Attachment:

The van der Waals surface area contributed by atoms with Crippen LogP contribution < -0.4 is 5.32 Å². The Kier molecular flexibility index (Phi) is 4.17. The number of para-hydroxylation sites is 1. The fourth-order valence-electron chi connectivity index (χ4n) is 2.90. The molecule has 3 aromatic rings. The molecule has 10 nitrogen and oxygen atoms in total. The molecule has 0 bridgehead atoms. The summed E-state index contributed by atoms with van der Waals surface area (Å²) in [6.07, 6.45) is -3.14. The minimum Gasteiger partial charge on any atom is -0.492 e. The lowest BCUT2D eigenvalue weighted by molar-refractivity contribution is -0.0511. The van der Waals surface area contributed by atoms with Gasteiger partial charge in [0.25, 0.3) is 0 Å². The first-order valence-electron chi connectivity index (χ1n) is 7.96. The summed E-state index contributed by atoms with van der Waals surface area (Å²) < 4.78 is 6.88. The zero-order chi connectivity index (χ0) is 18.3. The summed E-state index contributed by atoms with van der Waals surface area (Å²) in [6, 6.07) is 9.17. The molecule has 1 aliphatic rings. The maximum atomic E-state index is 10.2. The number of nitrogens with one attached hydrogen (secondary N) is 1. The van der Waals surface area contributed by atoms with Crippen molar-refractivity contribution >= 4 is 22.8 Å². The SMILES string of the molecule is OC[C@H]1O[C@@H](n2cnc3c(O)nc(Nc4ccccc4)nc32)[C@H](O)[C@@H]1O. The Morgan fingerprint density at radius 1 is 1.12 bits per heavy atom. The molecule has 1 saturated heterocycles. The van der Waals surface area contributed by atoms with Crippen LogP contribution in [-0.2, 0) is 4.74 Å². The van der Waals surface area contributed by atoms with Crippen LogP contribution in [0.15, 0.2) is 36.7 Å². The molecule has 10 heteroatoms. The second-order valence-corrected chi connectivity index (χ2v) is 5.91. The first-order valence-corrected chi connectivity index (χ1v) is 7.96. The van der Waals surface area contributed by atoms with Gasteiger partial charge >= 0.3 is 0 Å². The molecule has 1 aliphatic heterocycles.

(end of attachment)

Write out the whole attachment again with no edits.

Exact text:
The van der Waals surface area contributed by atoms with Crippen LogP contribution < -0.4 is 5.32 Å². The Kier molecular flexibility index (Phi) is 4.17. The number of para-hydroxylation sites is 1. The fourth-order valence-electron chi connectivity index (χ4n) is 2.90. The molecule has 3 aromatic rings. The molecule has 10 nitrogen and oxygen atoms in total. The molecule has 0 bridgehead atoms. The summed E-state index contributed by atoms with van der Waals surface area (Å²) in [6.07, 6.45) is -3.14. The minimum Gasteiger partial charge on any atom is -0.492 e. The lowest BCUT2D eigenvalue weighted by molar-refractivity contribution is -0.0511. The van der Waals surface area contributed by atoms with Gasteiger partial charge in [0.25, 0.3) is 0 Å². The first-order valence-electron chi connectivity index (χ1n) is 7.96. The summed E-state index contributed by atoms with van der Waals surface area (Å²) < 4.78 is 6.88. The zero-order chi connectivity index (χ0) is 18.3. The summed E-state index contributed by atoms with van der Waals surface area (Å²) in [6, 6.07) is 9.17. The molecule has 1 aliphatic rings. The maximum atomic E-state index is 10.2. The number of nitrogens with one attached hydrogen (secondary N) is 1. The van der Waals surface area contributed by atoms with Crippen molar-refractivity contribution >= 4 is 22.8 Å². The SMILES string of the molecule is OC[C@H]1O[C@@H](n2cnc3c(O)nc(Nc4ccccc4)nc32)[C@H](O)[C@@H]1O. The Morgan fingerprint density at radius 1 is 1.12 bits per heavy atom. The molecule has 1 saturated heterocycles. The van der Waals surface area contributed by atoms with Crippen LogP contribution in [-0.2, 0) is 4.74 Å². The van der Waals surface area contributed by atoms with Crippen LogP contribution in [0.15, 0.2) is 36.7 Å². The molecule has 10 heteroatoms. The second-order valence-corrected chi connectivity index (χ2v) is 5.91. The first-order valence-corrected chi connectivity index (χ1v) is 7.96. The van der Waals surface area contributed by atoms with Gasteiger partial charge >= 0.3 is 0 Å². The molecule has 1 aliphatic heterocycles.